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About Ted Vinke

Ted Vinke
Ted is a Java software engineer with a passion for Web development and JVM languages and works for First8, a Java Web development company in the Netherlands.

Mockito: Cannot instantiate @InjectMocks field: the type is an abstract class

Anyone who has used Mockito for mocking and stubbing Java classes, probably is familiar with the InjectMocks-annotation. Use this annotation on your class under test and Mockito will try to inject mocks either by constructor injection, setter injection, or property injection. This magic succeeds, it fails silently or a MockitoException is thrown.

I’d like to explain what causes the “MockitoException: Cannot instantiate @InjectMocks field named xxx! Cause: the type is an abstract class” and how to solve it.

Problem

Consider the following JUnit 5 test which verifies whether a waitress can properly serve breakfast. Anyone of the kitchen staff can serve breakfast, and the test verifies that when breakfast is served the coffee machine starts brewing coffee and the toaster starts toasting.

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@ExtendWith(MockitoExtension.class)
public class WaitressTest {
 
  @Mock
  CoffeeMachine coffeeMachine;
 
  @Mock
  Toaster toaster;
 
  @InjectMocks
  KitchenStaff waitress;
 
  @Test
  void should_serve_breakfast() {
 
    waitress.serve(BREAKFAST);
 
    verify(coffeeMachine).brew();
    verify(toaster).toast();
  }
}
 
abstract class KitchenStaff {
  protected final CoffeeMachine coffeeMachine;
  protected final Toaster toaster;
 
  // ...
 
  abstract void serve(MealType mealType);
}
 
class Waitress extends KitchenStaff {
 
  // ...
 
  @Override
  public void serve(MealType mealType) {
    coffeeMachine.brew();
    toaster.toast();
  }
}

The collaborating coffeeMachine and toaster are mocked by Mockito for the purpose of this test — hence they need the Mock annotation — so we can verify if the expected methods are invoked. The waitress is the real deal, she is being tested. By putting @InjectMocks on her, Mockito creates an instance and passes in both collaborators — and then our actual @Test-annotated method is called.

Unfortunately it fails: as soon as you run the test, Mockito throws a runtime exception: “Cannot instantiate @InjectMocks field named ‘waitress’! Cause: the type ‘KitchenStaff’ is an abstract class.”

Cause

Luckily Mockito’s error messaging has improved lately and it cleary states what’s wrong: the type KitchenStaff is an abstract class.

  1. We have an abstract class.
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    abstract class KitchenStaff {
      protected final CoffeeMachine coffeeMachine;
      protected final Toaster toaster;
     
      // ...
     
      abstract void serve(MealType mealType);
    }
  2. We say to Mockito: “instantiate this abstract class” (What?)
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    @InjectMocks
    KitchenStaff waitress
  3. Hey, that can’t be right!

You can not use @InjectMocks on just the abstract class alone, because Mockito needs to know what subclass to instantiate.

Remember that the unit you’re (unit) testing is one of the few lucky ones which usually are real. The KitchenStaff is just too abstract, it knows how to hold on to a coffee machine and toaster, but the Waitress actually knows how to operate them.

Solution

There are a few, just as with using interfaces, but it boils down to: provide a concrete subclass at instance declaration.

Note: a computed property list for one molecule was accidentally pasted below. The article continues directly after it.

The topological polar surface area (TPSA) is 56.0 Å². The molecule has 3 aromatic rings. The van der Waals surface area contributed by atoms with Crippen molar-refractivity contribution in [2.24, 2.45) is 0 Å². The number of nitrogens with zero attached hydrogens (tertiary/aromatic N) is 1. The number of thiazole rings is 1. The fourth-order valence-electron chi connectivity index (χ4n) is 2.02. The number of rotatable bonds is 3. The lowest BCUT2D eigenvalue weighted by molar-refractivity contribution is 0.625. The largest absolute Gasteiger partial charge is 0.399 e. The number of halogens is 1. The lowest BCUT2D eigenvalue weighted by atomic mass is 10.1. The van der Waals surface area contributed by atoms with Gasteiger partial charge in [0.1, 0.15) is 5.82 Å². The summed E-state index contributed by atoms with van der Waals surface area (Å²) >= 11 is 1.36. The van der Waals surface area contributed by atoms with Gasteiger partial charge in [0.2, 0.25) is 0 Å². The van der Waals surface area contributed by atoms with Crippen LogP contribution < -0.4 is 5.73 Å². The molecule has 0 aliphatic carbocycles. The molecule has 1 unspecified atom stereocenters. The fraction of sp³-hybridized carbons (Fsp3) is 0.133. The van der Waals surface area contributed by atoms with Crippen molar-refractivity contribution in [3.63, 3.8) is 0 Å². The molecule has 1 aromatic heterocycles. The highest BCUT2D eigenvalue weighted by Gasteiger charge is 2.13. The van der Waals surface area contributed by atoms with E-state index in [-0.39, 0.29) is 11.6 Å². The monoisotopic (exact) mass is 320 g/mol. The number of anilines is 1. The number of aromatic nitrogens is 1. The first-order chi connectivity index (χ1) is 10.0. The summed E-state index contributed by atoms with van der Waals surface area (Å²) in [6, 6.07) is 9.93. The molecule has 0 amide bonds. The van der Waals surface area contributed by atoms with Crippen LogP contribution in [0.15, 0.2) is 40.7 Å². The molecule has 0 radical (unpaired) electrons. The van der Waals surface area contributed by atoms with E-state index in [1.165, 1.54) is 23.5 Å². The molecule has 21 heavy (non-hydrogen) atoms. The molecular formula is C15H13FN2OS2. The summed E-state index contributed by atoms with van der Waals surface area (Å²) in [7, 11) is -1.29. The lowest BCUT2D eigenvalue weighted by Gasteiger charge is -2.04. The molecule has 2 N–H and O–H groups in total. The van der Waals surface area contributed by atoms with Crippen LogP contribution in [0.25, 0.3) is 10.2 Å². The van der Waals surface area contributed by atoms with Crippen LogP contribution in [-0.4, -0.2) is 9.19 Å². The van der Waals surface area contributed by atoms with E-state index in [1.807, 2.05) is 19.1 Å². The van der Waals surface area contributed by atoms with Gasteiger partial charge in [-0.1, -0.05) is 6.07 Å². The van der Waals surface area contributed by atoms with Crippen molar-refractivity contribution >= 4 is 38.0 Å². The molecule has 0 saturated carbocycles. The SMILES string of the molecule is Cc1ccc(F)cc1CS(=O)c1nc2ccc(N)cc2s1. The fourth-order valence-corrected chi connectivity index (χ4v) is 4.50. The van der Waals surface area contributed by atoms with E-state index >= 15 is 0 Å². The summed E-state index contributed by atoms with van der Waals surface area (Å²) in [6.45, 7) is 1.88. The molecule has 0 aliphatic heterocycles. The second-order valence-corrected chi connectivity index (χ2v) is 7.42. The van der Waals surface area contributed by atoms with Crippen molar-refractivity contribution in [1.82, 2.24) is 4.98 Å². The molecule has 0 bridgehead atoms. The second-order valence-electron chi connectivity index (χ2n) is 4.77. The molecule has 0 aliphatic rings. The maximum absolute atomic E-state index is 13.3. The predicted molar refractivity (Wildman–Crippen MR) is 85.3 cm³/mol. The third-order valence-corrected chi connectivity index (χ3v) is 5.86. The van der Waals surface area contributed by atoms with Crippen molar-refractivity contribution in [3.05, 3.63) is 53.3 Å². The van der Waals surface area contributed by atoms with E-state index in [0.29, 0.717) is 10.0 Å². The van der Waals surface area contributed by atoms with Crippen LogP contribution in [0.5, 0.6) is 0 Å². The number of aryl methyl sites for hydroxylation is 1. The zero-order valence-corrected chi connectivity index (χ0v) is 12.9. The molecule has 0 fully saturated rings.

Give Mockito the subclass that extends the abstract parent class.

A) Declare a concrete subclass

Use a subclass for the type of the @InjectMocks field.

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@InjectMocks
Waitress waitress;

B) Assign a concrete subclass

Keep using the parent’s type for the @InjectMocks field, but initialize it with a concrete subclass.

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@InjectMocks
KitchenStaff waitress = new Waitress()

Or of course use the subclass in the declaration and initialization, that works too 😉

However…

However, does your class under test expects (required) collaborators as arguments to a constructor?
(I sure hope so!)

E.g. consider the following single constructor in the abstract class:

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abstract class KitchenStaff {
  protected final CoffeeMachine coffeeMachine;
  protected final Toaster toaster;
 
  KitchenStaff(CoffeeMachine coffeeMachine, Toaster toaster) {
    this.coffeeMachine = coffeeMachine;
    this.toaster = toaster;
  }

and the subclass needing to call the parent constructor:

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class Waitress extends KitchenStaff {
 
  Waitress(CoffeeMachine coffeeMachine, Toaster toaster) {
    super(coffeeMachine, toaster);
  }

Then, in the absence of a no-args constructor, the compiler would tell you to call the proper constructor and provide the arguments right there and now.

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@InjectMocks
KitchenStaff waitress = new Waitress()
                                    ^^
                               compiler error

A. Solve it by providing the arguments yourself.

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// compiles again
@InjectMocks
KitchenStaff waitress = new Waitress(coffeeMachine, toaster);

B. Remove @InjectMocks. You don’t need it anymore.

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KitchenStaff waitress;
 
@BeforeEach
void setup() {
  waitress = new Waitress(coffeeMachine, toaster);
}

Conclusion

The waitress is usually the only one who knows how to operate the coffee machine properly.

Published on Java Code Geeks with permission by Ted Vinke, partner at our JCG program. See the original article here: Mockito: Cannot instantiate @InjectMocks field: the type is an abstract class

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